How Many Elephants Are Left in the Wild

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There are about 465,000 elephants left in the wild in Africa and Asia today. An estimated 415,000 elephants plod through the forests and grasslands of Africa, with the remainder in Asia. The elephant population in southern Africa is growing, according to the World Wildlife Fund, but their numbers continue to fall in central and eastern Africa, as well as Asia.

Africa and Asia are the only continents inhabited by elephants. The massive mammals haven’t been in North America for thousands of years. This is why there are no wild elephants in America.

As we near World Elephant Day on Aug. 12, 24/7 Tempo reviewed scientific and wildlife sources such as the World Wildlife Fund to take stock of how many elephants are left in the wild.

Earthday.org estimates that there were as many as 10 million elephants in Africa in 1930, and the pace of their decline has accelerated in recent decades. Some conservationists believe that up to 38,000 elephants are poached every year. At that rate, the African elephant will go extinct in about 15 to 20 years.

There are only 2,500 Sumatran elephants left on the planet, according to Earthday.org, and they are considered to be critically endangered by the WWF. They are also on The International Union for Conservation of Nature Red List of Threatened Species.

Elephants have no predators in the wild. However, human activities have decimated their populations by poaching and encroaching on their habitat. Human-caused climate change is contributing to droughts, which can lead to food shortfalls. Droughts also wreak havoc on the elephant mating season, and that means fewer offspring. As a result, many elephants are losing their natural habitat and become endangered. But, unfortunately, there are many more creatures at risk. These are the animals likely to go extinct due to climate change.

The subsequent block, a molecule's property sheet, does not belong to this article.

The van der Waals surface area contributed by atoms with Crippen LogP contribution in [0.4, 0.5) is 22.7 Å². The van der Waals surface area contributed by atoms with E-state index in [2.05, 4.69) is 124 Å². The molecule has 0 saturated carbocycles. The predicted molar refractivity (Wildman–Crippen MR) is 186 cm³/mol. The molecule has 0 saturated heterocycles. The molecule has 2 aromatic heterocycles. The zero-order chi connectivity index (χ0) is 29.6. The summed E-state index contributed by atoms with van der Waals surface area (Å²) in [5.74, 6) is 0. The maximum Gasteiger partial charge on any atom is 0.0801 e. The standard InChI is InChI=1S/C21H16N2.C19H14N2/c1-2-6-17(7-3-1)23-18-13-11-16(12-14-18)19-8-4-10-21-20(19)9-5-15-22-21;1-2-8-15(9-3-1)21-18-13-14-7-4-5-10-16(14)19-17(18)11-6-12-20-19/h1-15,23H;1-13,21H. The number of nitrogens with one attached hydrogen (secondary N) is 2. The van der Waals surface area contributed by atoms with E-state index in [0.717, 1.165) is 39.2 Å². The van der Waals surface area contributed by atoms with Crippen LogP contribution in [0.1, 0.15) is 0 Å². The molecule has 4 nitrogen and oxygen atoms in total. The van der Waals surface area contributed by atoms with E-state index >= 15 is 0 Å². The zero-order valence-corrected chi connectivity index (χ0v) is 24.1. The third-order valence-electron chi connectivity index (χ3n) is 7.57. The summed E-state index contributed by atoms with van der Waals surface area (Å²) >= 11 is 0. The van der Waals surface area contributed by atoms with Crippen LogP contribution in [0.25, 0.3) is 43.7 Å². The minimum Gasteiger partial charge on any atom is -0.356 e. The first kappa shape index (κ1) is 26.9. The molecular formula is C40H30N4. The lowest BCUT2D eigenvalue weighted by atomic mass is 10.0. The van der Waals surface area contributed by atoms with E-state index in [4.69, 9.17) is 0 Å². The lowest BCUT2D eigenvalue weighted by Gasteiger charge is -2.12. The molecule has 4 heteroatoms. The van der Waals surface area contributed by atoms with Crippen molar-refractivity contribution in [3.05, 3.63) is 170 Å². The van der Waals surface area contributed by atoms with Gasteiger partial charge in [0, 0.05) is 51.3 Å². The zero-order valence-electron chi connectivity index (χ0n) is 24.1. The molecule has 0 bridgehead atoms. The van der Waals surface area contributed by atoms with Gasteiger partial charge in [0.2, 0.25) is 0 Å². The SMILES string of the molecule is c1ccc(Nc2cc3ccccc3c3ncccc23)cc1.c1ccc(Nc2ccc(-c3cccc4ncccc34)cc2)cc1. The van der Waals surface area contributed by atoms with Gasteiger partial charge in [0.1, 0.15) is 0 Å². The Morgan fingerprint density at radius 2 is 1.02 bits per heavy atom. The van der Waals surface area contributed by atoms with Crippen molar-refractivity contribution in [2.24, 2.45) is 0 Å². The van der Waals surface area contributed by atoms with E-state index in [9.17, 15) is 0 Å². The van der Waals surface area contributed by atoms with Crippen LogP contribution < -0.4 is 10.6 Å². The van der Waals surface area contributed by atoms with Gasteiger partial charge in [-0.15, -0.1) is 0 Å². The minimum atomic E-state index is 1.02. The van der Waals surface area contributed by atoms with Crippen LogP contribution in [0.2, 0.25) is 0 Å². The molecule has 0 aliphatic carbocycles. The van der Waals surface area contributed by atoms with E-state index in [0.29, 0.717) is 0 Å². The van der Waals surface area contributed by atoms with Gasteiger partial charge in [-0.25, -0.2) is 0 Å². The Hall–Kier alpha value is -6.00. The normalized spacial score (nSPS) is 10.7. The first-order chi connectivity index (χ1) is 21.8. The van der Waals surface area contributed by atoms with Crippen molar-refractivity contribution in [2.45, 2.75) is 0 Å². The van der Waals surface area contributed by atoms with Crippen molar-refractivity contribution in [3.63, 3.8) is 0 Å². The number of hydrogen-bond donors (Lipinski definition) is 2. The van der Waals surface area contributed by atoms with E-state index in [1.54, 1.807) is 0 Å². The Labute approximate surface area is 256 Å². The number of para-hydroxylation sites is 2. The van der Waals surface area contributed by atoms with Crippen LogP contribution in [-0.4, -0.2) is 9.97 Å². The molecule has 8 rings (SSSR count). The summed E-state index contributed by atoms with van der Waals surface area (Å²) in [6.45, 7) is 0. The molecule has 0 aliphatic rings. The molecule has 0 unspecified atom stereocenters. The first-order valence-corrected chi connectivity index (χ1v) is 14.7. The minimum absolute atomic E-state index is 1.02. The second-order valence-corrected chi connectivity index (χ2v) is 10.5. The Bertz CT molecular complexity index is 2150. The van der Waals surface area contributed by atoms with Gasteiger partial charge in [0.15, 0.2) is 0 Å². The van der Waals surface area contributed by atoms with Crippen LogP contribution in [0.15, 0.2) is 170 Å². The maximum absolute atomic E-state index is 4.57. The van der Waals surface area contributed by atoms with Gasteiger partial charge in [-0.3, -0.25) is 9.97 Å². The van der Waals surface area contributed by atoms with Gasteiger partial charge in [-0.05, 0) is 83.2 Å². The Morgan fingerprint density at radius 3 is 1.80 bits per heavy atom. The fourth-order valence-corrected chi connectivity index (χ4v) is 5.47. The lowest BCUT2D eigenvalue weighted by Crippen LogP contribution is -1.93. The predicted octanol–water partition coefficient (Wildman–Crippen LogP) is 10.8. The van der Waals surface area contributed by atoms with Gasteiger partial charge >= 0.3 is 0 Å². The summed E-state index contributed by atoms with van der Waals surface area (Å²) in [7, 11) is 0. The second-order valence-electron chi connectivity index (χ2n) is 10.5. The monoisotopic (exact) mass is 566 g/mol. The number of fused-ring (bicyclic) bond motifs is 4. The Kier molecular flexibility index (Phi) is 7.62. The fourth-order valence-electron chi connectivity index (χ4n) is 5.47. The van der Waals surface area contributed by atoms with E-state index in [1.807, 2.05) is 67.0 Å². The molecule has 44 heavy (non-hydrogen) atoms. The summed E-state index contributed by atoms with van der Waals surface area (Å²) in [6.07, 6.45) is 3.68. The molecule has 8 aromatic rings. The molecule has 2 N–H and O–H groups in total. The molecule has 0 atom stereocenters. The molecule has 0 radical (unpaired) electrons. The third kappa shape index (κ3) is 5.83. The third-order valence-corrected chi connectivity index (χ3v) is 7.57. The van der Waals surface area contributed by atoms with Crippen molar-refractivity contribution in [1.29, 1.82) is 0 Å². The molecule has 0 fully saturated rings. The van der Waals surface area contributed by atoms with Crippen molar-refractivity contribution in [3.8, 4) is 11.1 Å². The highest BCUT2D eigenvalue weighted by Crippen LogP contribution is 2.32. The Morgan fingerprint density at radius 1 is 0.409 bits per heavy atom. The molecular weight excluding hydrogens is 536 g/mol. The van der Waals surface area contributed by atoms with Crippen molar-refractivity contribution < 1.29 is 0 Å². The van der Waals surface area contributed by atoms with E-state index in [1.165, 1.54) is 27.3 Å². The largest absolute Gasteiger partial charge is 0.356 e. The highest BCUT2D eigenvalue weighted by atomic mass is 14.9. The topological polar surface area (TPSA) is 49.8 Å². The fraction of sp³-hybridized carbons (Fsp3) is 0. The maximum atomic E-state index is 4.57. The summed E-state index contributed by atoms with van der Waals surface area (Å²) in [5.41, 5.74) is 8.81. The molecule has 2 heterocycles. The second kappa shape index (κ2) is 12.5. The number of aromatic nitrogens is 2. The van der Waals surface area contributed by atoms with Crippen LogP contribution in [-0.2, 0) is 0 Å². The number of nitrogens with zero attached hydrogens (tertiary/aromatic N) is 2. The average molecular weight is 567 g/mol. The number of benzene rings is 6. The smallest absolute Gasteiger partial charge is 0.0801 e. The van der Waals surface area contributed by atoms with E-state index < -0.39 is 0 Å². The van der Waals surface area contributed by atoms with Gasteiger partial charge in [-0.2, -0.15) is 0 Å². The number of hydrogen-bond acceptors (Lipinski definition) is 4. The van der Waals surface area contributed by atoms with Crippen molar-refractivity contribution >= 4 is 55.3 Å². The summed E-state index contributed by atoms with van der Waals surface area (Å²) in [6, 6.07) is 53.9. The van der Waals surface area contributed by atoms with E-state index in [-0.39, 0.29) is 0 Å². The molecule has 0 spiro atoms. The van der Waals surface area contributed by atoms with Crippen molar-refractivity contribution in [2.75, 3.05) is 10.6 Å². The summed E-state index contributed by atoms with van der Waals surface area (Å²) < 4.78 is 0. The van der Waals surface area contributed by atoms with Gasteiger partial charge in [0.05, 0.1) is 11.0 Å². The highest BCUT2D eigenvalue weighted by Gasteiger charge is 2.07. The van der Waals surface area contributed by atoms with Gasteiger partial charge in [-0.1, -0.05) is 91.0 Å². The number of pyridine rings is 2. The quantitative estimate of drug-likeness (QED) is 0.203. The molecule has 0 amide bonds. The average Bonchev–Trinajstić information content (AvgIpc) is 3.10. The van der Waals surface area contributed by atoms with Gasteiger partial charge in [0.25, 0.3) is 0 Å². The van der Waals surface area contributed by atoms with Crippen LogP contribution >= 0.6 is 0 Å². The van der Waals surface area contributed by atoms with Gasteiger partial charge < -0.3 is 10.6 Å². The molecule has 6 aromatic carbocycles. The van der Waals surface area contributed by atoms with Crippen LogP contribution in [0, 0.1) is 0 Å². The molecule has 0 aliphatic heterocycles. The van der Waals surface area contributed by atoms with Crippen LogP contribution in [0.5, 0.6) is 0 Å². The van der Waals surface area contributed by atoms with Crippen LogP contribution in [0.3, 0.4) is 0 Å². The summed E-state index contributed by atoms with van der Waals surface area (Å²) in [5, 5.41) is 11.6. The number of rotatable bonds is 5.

Conservationists estimate that poachers kill 100 elephants a day for their tusks — ivory has been called “white gold” — and their skin, which is used for medicinal purposes. Poachers brazenly flout treaties and agreements like the 2015 accord between the U.S. and China intended to virtually ban the import and export of ivory. Poaching continues in places such as the southeastern Asian nations of Laos, Myanmar, and Thailand (whose national symbol is the elephant).

The David Sheldrick Wildlife Trust published a study that said an elephant living to its full 60 to 70 years of life would be worth 76 times more than the tusks that poachers kill the mammoth mammals for.

Some of the fastest-growing nations are in Africa and Asia, and humans are encroaching on elephant habitats in those areas by converting forests and savannas to cropland and pastures. The habitat for African elephants has shrunk by 50% since 1979, according to the WWF, and Asian elephants are limited to just 15% of their original migratory area.

For generations elephants were the stars at circuses. But they are a lot more than gentle giants, and people need them for so much more than entertainment. In fact, they are crucial for the environment’s survival. Here are at least 20 reasons we really need elephants.